SCOTUS Rules Pensioners in Fully-Funded Plans Cannot Sue


On Monday, in a 5-4 decision, the Supreme Court of the United States ruled that plan participants of defined benefit plans not underfunded do not have legal standing to sue plan fiduciaries for claims of mismanagement. The ERISA case in question, Thole vs. U.S. Bank, was dismissed after the 8th U.S. Circuit Court of Appeals and a lower court claimed plan participants did not suffer individual financial consequences and there were enough plan assets to cover benefits. Plan Participants in the U.S. Bancorp Pension Plan stated that plan fiduciaries failed to diversify investments, engaged in misconduct, and invested in high-risk equities like a proprietary mutual fund, resulting in $750 million in losses. Subsequently, the U.S. Bank replaced those quantities, resulting in overfunding for the plan.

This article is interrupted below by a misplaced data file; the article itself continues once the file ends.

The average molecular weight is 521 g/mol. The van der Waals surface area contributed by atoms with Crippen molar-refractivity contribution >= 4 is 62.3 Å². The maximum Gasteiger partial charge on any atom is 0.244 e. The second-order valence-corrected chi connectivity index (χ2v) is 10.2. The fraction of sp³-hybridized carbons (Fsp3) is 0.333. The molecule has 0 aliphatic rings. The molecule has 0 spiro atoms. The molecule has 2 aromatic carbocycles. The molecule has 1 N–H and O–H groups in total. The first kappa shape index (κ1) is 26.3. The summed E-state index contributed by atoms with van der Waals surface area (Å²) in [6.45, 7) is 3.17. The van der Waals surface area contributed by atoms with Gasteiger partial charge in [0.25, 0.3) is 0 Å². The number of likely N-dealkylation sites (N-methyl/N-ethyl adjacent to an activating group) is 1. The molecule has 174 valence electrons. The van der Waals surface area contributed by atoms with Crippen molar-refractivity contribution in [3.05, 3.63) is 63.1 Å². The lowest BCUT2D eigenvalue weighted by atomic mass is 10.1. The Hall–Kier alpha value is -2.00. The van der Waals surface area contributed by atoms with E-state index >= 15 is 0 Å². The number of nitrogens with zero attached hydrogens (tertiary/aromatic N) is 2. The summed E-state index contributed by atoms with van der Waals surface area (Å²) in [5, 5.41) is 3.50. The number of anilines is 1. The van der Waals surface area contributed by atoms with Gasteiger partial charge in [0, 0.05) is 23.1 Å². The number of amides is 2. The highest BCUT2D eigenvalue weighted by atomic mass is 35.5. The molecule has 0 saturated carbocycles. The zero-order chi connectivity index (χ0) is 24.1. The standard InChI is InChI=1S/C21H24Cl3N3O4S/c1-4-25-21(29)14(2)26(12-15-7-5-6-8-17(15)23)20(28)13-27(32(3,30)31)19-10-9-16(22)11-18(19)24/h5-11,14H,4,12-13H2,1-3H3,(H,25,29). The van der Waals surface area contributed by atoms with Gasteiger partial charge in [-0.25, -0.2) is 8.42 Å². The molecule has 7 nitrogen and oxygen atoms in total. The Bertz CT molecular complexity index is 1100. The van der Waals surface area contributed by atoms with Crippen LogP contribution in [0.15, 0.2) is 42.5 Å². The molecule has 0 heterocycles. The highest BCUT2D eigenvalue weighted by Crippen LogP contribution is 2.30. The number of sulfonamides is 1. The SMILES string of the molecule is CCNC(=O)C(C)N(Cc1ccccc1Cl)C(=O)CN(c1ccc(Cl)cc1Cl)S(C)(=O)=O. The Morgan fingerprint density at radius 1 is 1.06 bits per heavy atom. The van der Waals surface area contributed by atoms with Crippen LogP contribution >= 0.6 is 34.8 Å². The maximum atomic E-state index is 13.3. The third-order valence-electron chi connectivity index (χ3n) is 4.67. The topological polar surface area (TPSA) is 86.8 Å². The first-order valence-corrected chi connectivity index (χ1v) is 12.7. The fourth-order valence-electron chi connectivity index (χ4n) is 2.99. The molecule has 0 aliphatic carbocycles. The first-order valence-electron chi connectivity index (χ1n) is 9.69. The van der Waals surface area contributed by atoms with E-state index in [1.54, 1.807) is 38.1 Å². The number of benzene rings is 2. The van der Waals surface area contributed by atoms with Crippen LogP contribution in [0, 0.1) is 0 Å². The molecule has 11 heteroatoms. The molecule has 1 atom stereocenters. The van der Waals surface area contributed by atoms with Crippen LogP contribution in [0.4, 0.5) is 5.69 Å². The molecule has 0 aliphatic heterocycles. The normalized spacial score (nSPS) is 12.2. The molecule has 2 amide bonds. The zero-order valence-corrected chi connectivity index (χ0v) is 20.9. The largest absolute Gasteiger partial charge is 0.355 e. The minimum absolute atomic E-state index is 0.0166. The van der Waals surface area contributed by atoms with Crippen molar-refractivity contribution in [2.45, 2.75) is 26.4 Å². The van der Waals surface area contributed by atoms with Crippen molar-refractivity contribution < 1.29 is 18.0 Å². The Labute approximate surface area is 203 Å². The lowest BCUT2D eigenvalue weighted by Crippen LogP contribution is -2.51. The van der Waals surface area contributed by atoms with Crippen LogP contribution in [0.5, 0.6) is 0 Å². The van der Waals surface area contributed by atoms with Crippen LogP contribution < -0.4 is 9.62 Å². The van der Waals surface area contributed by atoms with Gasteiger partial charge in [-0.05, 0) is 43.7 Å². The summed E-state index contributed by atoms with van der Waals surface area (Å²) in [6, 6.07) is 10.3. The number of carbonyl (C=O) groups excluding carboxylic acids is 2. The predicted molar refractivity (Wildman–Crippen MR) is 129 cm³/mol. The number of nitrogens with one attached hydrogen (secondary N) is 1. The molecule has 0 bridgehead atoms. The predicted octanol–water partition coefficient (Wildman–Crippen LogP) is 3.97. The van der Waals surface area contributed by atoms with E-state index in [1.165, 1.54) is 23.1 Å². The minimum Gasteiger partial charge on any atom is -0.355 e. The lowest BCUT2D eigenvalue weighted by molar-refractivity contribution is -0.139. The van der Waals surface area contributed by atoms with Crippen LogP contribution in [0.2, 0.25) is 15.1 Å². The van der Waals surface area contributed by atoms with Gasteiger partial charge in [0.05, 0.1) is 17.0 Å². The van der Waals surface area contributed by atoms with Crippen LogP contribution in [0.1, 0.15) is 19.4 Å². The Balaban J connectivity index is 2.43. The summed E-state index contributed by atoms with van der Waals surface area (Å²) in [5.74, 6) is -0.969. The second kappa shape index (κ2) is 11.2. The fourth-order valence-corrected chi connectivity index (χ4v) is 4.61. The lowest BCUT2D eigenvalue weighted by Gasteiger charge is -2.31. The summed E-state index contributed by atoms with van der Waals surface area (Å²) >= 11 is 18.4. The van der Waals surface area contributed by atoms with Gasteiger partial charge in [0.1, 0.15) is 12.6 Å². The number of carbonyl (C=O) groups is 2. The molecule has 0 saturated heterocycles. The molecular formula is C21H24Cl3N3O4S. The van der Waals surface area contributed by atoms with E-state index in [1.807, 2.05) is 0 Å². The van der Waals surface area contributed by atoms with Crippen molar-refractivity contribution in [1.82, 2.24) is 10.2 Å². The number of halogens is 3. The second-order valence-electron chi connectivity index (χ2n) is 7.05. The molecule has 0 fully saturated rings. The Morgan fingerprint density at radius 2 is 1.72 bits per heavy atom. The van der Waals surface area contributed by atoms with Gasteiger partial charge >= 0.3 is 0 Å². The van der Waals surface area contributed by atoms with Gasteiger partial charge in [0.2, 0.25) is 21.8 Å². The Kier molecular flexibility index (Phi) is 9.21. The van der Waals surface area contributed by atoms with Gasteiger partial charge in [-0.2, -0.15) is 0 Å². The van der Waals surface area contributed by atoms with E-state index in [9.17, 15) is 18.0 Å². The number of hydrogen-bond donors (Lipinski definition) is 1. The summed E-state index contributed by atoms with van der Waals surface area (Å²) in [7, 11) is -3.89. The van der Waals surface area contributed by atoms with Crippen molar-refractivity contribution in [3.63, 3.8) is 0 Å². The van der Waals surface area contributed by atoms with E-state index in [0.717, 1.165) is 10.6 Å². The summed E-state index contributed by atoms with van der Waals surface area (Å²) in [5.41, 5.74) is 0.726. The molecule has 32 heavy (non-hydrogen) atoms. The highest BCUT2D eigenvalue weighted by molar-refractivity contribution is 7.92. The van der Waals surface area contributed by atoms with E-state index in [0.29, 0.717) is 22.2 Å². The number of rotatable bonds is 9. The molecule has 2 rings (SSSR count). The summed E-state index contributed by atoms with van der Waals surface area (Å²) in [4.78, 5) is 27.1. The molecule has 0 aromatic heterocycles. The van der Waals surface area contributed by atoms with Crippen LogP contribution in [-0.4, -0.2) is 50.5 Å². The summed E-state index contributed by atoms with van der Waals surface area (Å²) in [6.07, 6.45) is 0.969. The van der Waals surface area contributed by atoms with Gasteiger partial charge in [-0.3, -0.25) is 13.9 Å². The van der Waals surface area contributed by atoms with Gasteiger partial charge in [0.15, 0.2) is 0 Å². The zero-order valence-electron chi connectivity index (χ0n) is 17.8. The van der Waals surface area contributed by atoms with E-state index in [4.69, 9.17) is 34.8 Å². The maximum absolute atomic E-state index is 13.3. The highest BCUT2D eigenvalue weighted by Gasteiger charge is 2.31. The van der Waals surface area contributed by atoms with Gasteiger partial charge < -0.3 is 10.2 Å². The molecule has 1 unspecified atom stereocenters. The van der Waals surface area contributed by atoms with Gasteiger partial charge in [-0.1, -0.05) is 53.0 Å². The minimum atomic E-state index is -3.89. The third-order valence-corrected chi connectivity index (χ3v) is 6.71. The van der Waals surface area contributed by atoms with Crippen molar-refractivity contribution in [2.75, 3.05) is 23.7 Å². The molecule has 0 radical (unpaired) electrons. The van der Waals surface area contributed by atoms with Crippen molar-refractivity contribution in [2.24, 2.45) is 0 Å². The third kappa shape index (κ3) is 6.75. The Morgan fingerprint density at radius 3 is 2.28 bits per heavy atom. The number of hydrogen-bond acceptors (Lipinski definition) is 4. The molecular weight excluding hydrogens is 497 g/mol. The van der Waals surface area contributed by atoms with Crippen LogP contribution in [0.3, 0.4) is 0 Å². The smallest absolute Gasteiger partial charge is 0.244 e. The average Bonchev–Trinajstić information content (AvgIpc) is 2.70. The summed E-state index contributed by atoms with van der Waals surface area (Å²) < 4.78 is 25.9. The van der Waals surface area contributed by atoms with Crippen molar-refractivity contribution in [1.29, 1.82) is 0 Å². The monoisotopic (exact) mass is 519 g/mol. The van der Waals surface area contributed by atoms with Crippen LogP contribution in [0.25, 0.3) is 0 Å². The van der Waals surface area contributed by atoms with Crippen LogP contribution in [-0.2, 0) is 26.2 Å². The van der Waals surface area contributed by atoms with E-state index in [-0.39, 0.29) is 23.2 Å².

Writing the dissent, Associate Justice Sonia Sotomayor said: “The Court holds that the Constitution prevents millions of pensioners from enforcing their rights to prudent and loyal management of their retirement trusts. Indeed, the Court determines that pensioners may not bring a federal lawsuit to stop or cure retirement-plan mismanagement until their pensions are on the verge of default. This conclusion conflicts with common sense and longstanding precedent.”

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